The black vote makes up a huge portion of the Democratic electorate in many of the states that are scheduled to hold primaries in early 2020. In the 2016 Democratic primaries, for example, the black vote made up 61% of the electorate in South Carolina; 54% in Alabama; 51% in Georgia; 32% in Tennessee; and 32% in North Carolina, according to CNN exit polls.

Several former advisers to Barack Obama underscored Alpha Kappa Alpha’s influence by recalling to CNN how they convinced the exhausted 2008 candidate to stop by the Pink Ice Gala in January of that year, days before the Palmetto State’s primary.

Facing Obama’s initial objections to the unscheduled stop after a long stretch of campaigning, his advisers asked him simply whether he wanted to win the primary. (Obama made the stop and went on to crush Hillary Clinton in the state’s primary by double-digits).

For Harris’ line sisters from Howard University, this moment goes far deeper than a savvy stop on the political calendar. It is a natural extension of the legacy of their founding members, and the sisters who followed, championing political causes as varied as the advancement of women, voting rights, education, stopping famine and building schools in Africa.

Though few of Harris’ line sisters from Howard predicted her run for president when they met her, they all recalled her drive and career focus. She was one who would join in the fun, but often break off, as one sister recalled, by saying “I’ve got to go study” as she trained her sights on law school.

Darla Dash Washington, a Harris line sister who met her during their first year at Howard, remembers Harris bounding up to her in their French immersion class when she was running to be freshman class representative of the Liberal Arts Student Council.

“She said can I have your vote?” recalled Dash Washington. “Then she just laughed. She had that belly laugh, where her whole body shakes. And I started laughing too.” (It was Harris’ first campaign, and she won.)

At Howard, Harris has written that every signal “told students that we could be anything — that we were young, gifted, and black, and we shouldn’t let anything get in the way of our success.”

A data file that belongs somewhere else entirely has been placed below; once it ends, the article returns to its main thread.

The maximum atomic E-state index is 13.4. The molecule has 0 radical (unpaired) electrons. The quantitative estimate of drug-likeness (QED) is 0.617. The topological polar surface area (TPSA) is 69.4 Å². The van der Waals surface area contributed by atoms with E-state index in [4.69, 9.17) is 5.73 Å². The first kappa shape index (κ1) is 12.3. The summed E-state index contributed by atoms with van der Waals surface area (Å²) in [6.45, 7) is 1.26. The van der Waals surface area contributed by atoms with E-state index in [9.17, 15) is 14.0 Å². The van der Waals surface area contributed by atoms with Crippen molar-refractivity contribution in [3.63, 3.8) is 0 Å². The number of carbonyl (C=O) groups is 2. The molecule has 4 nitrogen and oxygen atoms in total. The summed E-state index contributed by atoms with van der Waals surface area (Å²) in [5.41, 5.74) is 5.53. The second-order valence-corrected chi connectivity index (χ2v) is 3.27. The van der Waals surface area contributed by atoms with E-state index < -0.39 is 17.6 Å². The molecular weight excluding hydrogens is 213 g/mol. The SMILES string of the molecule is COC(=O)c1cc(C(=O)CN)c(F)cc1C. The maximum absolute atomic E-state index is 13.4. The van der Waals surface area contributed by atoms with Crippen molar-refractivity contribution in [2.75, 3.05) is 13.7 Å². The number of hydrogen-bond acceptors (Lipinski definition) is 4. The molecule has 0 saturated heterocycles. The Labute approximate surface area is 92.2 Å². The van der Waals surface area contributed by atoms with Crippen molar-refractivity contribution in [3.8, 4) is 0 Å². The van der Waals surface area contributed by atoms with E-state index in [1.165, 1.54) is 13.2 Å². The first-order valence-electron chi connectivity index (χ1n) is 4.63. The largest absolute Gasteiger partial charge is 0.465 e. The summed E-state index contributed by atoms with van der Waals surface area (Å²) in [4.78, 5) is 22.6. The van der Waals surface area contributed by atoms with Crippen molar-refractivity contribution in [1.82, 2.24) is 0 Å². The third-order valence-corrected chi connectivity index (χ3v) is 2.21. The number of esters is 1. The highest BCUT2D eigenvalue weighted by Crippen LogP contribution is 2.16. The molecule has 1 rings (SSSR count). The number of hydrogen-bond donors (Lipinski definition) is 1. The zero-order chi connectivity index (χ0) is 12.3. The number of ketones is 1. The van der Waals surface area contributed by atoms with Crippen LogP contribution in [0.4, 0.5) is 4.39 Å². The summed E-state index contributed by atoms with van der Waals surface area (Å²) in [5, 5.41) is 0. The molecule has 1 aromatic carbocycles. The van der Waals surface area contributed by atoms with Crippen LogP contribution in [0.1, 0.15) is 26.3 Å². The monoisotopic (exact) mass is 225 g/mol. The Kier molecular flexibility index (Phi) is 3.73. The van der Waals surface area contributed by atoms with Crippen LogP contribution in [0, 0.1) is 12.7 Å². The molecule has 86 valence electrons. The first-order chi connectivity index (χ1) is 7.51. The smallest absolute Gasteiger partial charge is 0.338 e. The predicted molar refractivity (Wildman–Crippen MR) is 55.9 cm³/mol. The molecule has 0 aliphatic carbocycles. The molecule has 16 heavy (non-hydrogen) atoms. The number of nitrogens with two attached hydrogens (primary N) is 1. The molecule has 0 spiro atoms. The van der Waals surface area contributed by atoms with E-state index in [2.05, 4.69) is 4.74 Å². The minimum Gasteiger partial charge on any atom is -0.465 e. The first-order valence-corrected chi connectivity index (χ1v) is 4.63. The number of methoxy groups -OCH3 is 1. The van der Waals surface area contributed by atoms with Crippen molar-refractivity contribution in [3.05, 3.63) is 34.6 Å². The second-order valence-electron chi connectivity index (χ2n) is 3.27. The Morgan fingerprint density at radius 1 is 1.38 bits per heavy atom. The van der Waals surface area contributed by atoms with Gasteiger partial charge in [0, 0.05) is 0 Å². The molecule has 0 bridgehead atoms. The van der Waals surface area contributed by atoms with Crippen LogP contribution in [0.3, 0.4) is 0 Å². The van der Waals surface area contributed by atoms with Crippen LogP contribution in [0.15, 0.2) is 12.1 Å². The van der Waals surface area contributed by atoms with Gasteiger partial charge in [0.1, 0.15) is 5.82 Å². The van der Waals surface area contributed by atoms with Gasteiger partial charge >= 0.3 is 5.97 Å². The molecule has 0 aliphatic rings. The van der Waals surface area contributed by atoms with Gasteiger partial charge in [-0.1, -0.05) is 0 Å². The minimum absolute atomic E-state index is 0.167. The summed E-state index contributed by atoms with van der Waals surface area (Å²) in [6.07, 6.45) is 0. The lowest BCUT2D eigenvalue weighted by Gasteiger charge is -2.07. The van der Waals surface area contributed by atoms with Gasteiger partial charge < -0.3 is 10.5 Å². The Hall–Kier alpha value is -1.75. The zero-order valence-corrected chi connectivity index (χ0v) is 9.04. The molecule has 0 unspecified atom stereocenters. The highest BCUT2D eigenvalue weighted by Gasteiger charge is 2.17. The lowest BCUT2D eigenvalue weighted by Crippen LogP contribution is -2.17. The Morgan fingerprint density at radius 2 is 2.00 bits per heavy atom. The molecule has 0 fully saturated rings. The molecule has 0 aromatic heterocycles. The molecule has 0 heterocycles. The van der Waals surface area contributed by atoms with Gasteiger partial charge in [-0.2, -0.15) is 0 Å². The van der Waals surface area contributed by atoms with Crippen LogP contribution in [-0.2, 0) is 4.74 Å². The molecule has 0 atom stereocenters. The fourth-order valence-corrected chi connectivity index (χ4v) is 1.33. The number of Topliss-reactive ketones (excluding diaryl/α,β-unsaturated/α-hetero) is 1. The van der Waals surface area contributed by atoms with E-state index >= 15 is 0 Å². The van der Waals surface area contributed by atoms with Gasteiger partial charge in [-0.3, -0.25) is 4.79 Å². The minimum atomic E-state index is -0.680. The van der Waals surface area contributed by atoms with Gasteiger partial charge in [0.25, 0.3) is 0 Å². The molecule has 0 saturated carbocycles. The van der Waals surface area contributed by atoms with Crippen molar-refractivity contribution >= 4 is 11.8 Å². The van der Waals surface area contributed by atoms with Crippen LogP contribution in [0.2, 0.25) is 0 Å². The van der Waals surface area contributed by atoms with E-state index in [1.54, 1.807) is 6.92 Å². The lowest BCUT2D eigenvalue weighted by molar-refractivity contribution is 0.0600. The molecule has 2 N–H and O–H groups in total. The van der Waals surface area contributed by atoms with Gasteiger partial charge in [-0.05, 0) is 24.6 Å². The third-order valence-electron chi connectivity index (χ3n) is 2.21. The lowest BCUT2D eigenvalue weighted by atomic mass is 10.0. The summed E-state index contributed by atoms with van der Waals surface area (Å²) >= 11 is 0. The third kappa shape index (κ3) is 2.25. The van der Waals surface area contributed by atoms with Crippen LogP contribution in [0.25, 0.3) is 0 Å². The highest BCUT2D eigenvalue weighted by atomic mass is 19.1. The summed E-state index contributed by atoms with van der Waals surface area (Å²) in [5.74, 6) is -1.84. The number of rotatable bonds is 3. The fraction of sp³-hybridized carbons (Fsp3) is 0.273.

Their pledge class decided their unique moniker would be “38 J.O.I.S.” which noted the number of sisters and stood for “Jewels of Iridescent Splendor.”

When Harris pledged during her senior year, she became number 15 among 38 sisters when they lined up by height. Their average GPA was 3.5. At least seven became lawyers; one is a sitting judge in Florida.

Harris and some of her sisters protested Apartheid on the National Mall in Washington on weekends. To shine a spotlight on global hunger, their line also started a tradition that they called the “Stop Hunger Fast” where they fasted together over one weekend and got other people to sponsor them.

In that first effort, they raised $10,000 for Africare and another local hunger organization. That’s an initiative that continues to this day, said Jill Louis, a Harris line sister from Dallas.

“This was just a very high-powered group of people, and we clicked instantly because we were about purpose, and we all saw (AKA) as an avenue for that purpose,” said Louis, who is active in Democratic politics in her state (where she plans to help the California senator organize). “I think we believed that we could really impact the world.”

“We’re just a group that would dream things up and we believed we could make them happen,” Louis continued. “Kamala was definitely one of those people. She was always really funny, and she had a way of finding humor during high-pressure situations. … She was focused, but she could always find the humor.”

Correction: This story has been updated to correct where Harris line sister Jill Louis is from.